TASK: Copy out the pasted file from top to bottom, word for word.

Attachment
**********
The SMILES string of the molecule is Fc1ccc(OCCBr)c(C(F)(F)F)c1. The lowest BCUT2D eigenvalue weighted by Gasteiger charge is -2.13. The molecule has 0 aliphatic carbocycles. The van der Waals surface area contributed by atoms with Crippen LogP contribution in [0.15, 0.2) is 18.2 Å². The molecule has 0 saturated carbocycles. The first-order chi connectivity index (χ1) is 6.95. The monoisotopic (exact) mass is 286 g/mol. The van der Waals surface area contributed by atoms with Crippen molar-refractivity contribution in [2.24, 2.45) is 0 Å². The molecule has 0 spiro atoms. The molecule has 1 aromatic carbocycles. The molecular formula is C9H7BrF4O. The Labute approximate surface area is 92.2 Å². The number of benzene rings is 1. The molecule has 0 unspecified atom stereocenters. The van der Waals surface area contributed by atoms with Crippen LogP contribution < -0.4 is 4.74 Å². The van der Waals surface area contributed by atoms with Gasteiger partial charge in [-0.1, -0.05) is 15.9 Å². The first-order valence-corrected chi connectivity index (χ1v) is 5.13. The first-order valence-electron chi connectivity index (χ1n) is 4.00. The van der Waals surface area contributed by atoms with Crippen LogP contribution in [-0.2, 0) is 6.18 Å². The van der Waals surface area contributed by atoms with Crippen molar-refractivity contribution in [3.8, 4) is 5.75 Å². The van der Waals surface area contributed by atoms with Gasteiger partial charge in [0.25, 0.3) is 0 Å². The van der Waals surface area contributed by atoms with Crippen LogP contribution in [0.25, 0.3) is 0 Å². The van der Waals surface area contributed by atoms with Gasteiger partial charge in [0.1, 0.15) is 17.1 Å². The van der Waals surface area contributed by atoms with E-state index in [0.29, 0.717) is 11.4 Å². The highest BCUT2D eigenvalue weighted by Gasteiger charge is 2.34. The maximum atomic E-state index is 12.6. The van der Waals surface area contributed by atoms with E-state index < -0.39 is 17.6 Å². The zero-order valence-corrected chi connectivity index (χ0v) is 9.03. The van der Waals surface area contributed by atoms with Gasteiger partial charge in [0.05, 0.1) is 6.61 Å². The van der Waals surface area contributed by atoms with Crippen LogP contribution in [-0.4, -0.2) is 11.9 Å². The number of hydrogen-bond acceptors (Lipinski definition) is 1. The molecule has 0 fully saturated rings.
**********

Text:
The SMILES string of the molecule is Fc1ccc(OCCBr)c(C(F)(F)F)c1. The lowest BCUT2D eigenvalue weighted by Gasteiger charge is -2.13. The molecule has 0 aliphatic carbocycles. The van der Waals surface area contributed by atoms with Crippen LogP contribution in [0.15, 0.2) is 18.2 Å². The molecule has 0 saturated carbocycles. The first-order chi connectivity index (χ1) is 6.95. The monoisotopic (exact) mass is 286 g/mol. The van der Waals surface area contributed by atoms with Crippen molar-refractivity contribution in [2.24, 2.45) is 0 Å². The molecule has 0 spiro atoms. The molecule has 1 aromatic carbocycles. The molecular formula is C9H7BrF4O. The Labute approximate surface area is 92.2 Å². The number of benzene rings is 1. The molecule has 0 unspecified atom stereocenters. The van der Waals surface area contributed by atoms with Crippen LogP contribution < -0.4 is 4.74 Å². The van der Waals surface area contributed by atoms with Gasteiger partial charge in [-0.1, -0.05) is 15.9 Å². The first-order valence-corrected chi connectivity index (χ1v) is 5.13. The first-order valence-electron chi connectivity index (χ1n) is 4.00. The van der Waals surface area contributed by atoms with Crippen LogP contribution in [-0.2, 0) is 6.18 Å². The van der Waals surface area contributed by atoms with Crippen molar-refractivity contribution in [3.8, 4) is 5.75 Å². The van der Waals surface area contributed by atoms with Gasteiger partial charge in [0.25, 0.3) is 0 Å². The van der Waals surface area contributed by atoms with Crippen LogP contribution in [0.25, 0.3) is 0 Å². The van der Waals surface area contributed by atoms with Gasteiger partial charge in [0.1, 0.15) is 17.1 Å². The van der Waals surface area contributed by atoms with E-state index in [0.29, 0.717) is 11.4 Å². The highest BCUT2D eigenvalue weighted by Gasteiger charge is 2.34. The maximum atomic E-state index is 12.6. The van der Waals surface area contributed by atoms with E-state index < -0.39 is 17.6 Å². The zero-order valence-corrected chi connectivity index (χ0v) is 9.03. The van der Waals surface area contributed by atoms with Gasteiger partial charge in [0.05, 0.1) is 6.61 Å². The van der Waals surface area contributed by atoms with Crippen LogP contribution in [-0.4, -0.2) is 11.9 Å². The number of hydrogen-bond acceptors (Lipinski definition) is 1. The molecule has 0 fully saturated rings.